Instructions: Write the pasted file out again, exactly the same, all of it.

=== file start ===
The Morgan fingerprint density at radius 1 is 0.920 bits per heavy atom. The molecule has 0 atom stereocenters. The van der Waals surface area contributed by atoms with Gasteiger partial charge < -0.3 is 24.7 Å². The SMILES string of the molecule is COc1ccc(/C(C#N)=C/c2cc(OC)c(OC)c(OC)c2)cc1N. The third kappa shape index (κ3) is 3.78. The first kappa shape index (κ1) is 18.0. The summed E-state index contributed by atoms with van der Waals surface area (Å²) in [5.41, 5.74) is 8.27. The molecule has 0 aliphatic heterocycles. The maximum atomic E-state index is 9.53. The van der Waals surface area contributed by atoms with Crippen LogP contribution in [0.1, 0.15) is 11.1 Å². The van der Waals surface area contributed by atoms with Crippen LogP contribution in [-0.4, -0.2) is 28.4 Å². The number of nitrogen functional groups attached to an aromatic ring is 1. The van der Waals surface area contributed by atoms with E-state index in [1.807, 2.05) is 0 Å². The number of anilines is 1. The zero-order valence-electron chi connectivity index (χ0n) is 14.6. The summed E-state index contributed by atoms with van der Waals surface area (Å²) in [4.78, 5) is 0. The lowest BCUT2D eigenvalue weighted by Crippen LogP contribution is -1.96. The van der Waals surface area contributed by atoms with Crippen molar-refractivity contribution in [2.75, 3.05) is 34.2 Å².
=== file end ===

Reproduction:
The Morgan fingerprint density at radius 1 is 0.920 bits per heavy atom. The molecule has 0 atom stereocenters. The van der Waals surface area contributed by atoms with Gasteiger partial charge < -0.3 is 24.7 Å². The SMILES string of the molecule is COc1ccc(/C(C#N)=C/c2cc(OC)c(OC)c(OC)c2)cc1N. The third kappa shape index (κ3) is 3.78. The first kappa shape index (κ1) is 18.0. The summed E-state index contributed by atoms with van der Waals surface area (Å²) in [5.41, 5.74) is 8.27. The molecule has 0 aliphatic heterocycles. The maximum atomic E-state index is 9.53. The van der Waals surface area contributed by atoms with Crippen LogP contribution in [0.1, 0.15) is 11.1 Å². The van der Waals surface area contributed by atoms with Crippen LogP contribution in [-0.4, -0.2) is 28.4 Å². The number of nitrogen functional groups attached to an aromatic ring is 1. The van der Waals surface area contributed by atoms with E-state index in [1.807, 2.05) is 0 Å². The number of anilines is 1. The zero-order valence-electron chi connectivity index (χ0n) is 14.6. The summed E-state index contributed by atoms with van der Waals surface area (Å²) in [4.78, 5) is 0. The lowest BCUT2D eigenvalue weighted by Crippen LogP contribution is -1.96. The van der Waals surface area contributed by atoms with Crippen molar-refractivity contribution in [2.75, 3.05) is 34.2 Å².